Perception Boot Camp.
That's what the first month of Drawing 1 is at JDHS, otherwise known as Drawing on the Right Side of the Brain by Betty Edwards (published by Penguin Putnam, 1979-99). It's not about drawing, as much as it is about different ways to SEE. Most of us have been looking out our eyeballs at the world our entire lives and doing just fine, thank you. So, being told to see DIFFERENTLY might seem silly. Look at it this way (pun intended):
Imagine being an excellent runner - trained for track and field your whole life. You are used to being fast and your legs are super strong, very reliable.
You switch to swimming. Your coaches notices you are not using your arms. They bind your legs, so you MUST use your arms or you drown. You flail, it's uncomfortable, and you think, "THIS IS RIDICULOUS! If I could just use my legs I'd have this DOWN!"
...and, maybe you COULD swim okay with just your legs, and wimpy little useless arms...
But, GOOD swimmers use their arms... A LOT. By isolating the muscles you need to work on, you're forced to build those specific muscles up, until they're strong AND you understand how to engage them, what they're good for, and why you have them... THEN you get to reintroduce the legs:)
That's what we do in Perception Boot Camp.
We practice lots of crazy exercises that bind-up the more dominant, "left-side" of your brain and allow the "right-side" of your brain to practice what it does best - interpreting spatial relationships. Exercises like writing backwards, creating complex "face-vases," zooming in so we can't tell what our subject is or drawing "up-side-down."
The idea of Right vs. Left Brainedness, or split-brain theory, was pioneered by Neuropsychologist and Nobel Laureate, Roger Sperry. Since then, the exact location of specific "brain-muscles"has been questioned, but research concludes the verbal, analytic, and abstract parts of the brain tend to be on the left, and perceptual skills are mainly on the right for most of us. For this reason, I refer to the Left-mode, and Right-mode a lot, during my classes. Just like our arms help balance and propel us as we walk on our legs, we use these "brain modes" together all the time! Now, if we could walk on our hands as easily as our feet, imagine the variety of options and strengths we'd have compared to our average bi-pedal peers... Imagine the diverse scenarios where you could apply these strengths and skills! Would you be discounted in a soccer game for shooting a goal with your hands if it was scored while you were outrunning other players upside down?!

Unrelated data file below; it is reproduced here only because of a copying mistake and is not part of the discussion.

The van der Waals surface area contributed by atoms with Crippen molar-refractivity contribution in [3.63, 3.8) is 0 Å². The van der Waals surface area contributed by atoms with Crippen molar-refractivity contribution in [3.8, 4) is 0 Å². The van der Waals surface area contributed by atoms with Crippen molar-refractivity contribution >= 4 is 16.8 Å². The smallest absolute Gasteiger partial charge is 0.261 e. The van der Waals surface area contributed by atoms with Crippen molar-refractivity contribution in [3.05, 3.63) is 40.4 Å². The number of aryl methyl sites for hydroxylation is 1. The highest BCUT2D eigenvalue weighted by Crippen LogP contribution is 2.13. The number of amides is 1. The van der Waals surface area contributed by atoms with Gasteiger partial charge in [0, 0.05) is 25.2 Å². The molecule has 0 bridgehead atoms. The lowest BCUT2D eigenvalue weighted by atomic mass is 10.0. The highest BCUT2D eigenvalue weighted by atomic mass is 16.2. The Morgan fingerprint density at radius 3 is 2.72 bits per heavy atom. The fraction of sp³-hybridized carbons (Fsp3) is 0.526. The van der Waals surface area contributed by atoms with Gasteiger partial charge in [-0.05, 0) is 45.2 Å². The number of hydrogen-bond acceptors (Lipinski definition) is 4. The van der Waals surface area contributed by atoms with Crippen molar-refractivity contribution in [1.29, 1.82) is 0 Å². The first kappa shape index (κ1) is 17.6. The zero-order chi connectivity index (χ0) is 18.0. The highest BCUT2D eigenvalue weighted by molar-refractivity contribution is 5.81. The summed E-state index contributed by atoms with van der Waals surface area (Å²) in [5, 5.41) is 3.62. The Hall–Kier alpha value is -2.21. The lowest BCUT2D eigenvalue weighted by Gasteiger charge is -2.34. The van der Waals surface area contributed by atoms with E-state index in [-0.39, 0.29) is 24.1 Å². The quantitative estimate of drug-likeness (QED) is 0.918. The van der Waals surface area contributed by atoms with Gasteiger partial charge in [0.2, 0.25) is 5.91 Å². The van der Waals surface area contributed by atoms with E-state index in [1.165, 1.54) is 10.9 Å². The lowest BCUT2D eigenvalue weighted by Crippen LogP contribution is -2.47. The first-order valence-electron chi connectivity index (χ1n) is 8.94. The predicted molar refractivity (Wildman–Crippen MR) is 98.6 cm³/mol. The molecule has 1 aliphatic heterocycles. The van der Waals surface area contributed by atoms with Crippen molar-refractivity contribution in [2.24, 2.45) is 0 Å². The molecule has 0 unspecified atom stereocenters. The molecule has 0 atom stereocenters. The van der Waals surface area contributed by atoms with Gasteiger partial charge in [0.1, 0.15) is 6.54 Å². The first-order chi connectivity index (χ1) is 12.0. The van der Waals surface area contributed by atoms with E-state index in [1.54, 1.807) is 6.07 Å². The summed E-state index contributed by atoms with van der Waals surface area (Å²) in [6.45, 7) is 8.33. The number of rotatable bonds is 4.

This is why Perception Boot Camp is important to building a strong creative base. Before we start writing poetry, we must learn the ABCs. Before you start being unique and expressive in visual arts you need to swim with your legs bound - er, I mean - draw with your "left-brain mode" turned OFF.
It doesn't like to be turned off. Signs of Left-brain irritation are rushing, feeling bored, using symbols or shortcuts, and looking at the clock. Until these parts of your brain STOP acting out, you will feel like you are going to drown. When you feel like you're in the groove, you lose track of time, and youre enjoying wandering along a line in wonder of it's twists and turns, you are using your "right-brain." This is hard to do at school, because at school, we have to be on time, we have to check that we are doing things right, and summarize the big-picture with a brief abstract.
Drawing class is the one place you get to leave all that behind... For this month, anyway:)
Here's Fall 2014, swimming with our legs bound!
Here are our Face-Vases:
Here're some BEAUTIFUL BLIND contour drawings...
These are "Modified Contour" drawings. We used a plastic picture plane with cross-hairs in it. Then, we used light cross-hairs on our paper to help us get all the parts in proportion to each other and laid out to fill the whole page. It's called "Modified" because, prior to this, we did Blind, or Pure Contour drawings, when we didn't look at our paper at all! With this drawing, we get to peek at our paper and correct for proper line placement.
These are "negative Space Drawings" - Drawings of the spaces around our subject, instead of the subject. Lines in drawing usually represent edges, and edges are always shared, so, sometimes we get a more accurate 2D representation of 3D space when we look at the shapes around what we're trying to draw...
Using your pencil, and a "unit" from your subject to accurately measure angles and proportions...